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The 32in Bravia KDL-32NX503 is the smallest model to be found under the ‘Network’ category of Sony’s rather tortuous TV sub-divisions, making it a potentially interesting and unusually affordable multimedia-savvy option for second rooms as well as small main living rooms.
Before we find out if it fulfils that potential, though, there is one more immediate bit of good news to report. For the 32NX503 is the proud owner of Sony’s new Monolithic design, whereby a black bezel, specially blackened LCD panel, sheer one-layer fascia and the facility to tilt the screen slightly back all combine to create a TV that really could be a smaller brother of the mysterious knowledge-imparting black edifice at the heart of 2001: A Space Odyssey.
As with the 40HX703 we looked at recently, it’s a pity the impact of the black, minimalist design is rather spoiled by the TV’s startlingly deep rear end. But it still looks a cut above your average 32in TV, at least from the front.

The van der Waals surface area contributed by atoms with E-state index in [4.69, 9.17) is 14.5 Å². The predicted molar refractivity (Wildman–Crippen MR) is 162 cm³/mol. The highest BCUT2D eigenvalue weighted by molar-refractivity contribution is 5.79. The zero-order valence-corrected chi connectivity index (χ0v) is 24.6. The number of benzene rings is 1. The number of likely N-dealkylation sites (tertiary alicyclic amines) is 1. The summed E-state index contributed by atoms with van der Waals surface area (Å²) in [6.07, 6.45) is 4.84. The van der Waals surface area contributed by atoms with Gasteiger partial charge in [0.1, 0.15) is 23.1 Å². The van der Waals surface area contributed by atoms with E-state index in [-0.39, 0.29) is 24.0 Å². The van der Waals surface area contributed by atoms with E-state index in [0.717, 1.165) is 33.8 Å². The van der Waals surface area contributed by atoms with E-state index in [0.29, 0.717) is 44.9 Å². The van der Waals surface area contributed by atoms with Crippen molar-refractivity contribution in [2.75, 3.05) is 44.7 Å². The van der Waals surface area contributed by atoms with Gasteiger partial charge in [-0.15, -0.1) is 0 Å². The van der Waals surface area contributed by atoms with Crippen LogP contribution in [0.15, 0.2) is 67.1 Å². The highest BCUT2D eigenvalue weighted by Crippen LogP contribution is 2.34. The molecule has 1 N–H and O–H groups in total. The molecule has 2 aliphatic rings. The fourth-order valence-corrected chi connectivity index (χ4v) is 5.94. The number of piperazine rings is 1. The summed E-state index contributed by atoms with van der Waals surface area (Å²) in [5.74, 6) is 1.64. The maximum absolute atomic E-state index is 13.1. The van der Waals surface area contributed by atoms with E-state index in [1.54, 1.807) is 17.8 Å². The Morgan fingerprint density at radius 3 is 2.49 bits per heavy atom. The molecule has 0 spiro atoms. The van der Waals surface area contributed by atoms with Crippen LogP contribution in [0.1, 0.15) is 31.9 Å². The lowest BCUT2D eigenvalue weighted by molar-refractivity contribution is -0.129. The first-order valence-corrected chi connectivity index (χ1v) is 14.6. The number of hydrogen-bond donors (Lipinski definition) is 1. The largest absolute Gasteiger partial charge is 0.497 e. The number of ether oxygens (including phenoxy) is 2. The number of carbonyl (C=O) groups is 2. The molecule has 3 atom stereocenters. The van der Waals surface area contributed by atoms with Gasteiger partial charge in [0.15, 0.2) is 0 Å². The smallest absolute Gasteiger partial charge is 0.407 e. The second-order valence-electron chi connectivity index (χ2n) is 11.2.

The set’s connections are prodigious by 32in standards, and inevitably provide some serious clues as to the sort of multimedia talents the set’s Network categorisation would lead us to expect.
There’s an Ethernet port, for starters. And this has not one, not two, but three uses. First, it’s there to provide obligatory support for the set’s built-in Freeview HD tuner – presumably to cater for future interactive features like the BBC iPlayer.
Second, you can use it to jack into a DLNA-enabled PC and stream over a wide variety of file types. Last but by no means least, you can use the Ethernet to access Sony’s Bravia Internet Video service.
Regular readers will already know how impressed we are by this new service, which replaces the frighteningly limited features of Sony’s previous AppliCast online efforts with a veritable smorgasbord of high quality, often HD video streaming content, including the inevitable YouTube; Channel 5’s Demand Five iPlayeralike; various golf tip services; lots of general ‘advice’ sites; and even LoveFilm, complete with the facility to synch the TV to your account for full movie streaming.
Sony has even gone to the trouble of building in a small data buffer, to help its video streaming achieve impressive stability versus one or two rival online platforms we’ve seen. Even via our relatively snail-like broadband service.
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